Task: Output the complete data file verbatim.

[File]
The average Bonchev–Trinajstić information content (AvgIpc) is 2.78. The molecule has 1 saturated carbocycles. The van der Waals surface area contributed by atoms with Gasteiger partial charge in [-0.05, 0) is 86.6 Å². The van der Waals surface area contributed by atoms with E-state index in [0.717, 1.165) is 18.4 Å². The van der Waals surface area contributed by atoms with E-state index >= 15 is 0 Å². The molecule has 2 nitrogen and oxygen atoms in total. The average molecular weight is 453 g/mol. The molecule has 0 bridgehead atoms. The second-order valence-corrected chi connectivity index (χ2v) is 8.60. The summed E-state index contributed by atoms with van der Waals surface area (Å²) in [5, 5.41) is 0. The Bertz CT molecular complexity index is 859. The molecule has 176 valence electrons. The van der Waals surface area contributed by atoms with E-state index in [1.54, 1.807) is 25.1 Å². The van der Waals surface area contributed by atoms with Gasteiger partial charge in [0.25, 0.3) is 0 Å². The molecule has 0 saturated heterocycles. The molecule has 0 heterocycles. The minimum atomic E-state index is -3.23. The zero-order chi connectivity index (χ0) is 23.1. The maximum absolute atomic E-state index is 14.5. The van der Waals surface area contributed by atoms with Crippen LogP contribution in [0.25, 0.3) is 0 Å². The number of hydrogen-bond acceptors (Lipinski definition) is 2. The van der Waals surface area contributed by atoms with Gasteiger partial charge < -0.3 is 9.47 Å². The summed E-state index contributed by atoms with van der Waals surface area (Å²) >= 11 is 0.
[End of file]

The average Bonchev–Trinajstić information content (AvgIpc) is 2.78. The molecule has 1 saturated carbocycles. The van der Waals surface area contributed by atoms with Gasteiger partial charge in [-0.05, 0) is 86.6 Å². The van der Waals surface area contributed by atoms with E-state index in [0.717, 1.165) is 18.4 Å². The van der Waals surface area contributed by atoms with E-state index >= 15 is 0 Å². The molecule has 2 nitrogen and oxygen atoms in total. The average molecular weight is 453 g/mol. The molecule has 0 bridgehead atoms. The second-order valence-corrected chi connectivity index (χ2v) is 8.60. The summed E-state index contributed by atoms with van der Waals surface area (Å²) in [5, 5.41) is 0. The Bertz CT molecular complexity index is 859. The molecule has 176 valence electrons. The van der Waals surface area contributed by atoms with E-state index in [1.54, 1.807) is 25.1 Å². The van der Waals surface area contributed by atoms with Gasteiger partial charge in [0.25, 0.3) is 0 Å². The molecule has 0 saturated heterocycles. The molecule has 0 heterocycles. The minimum atomic E-state index is -3.23. The zero-order chi connectivity index (χ0) is 23.1. The maximum absolute atomic E-state index is 14.5. The van der Waals surface area contributed by atoms with Crippen LogP contribution in [0.25, 0.3) is 0 Å². The number of hydrogen-bond acceptors (Lipinski definition) is 2. The van der Waals surface area contributed by atoms with Gasteiger partial charge < -0.3 is 9.47 Å². The summed E-state index contributed by atoms with van der Waals surface area (Å²) >= 11 is 0.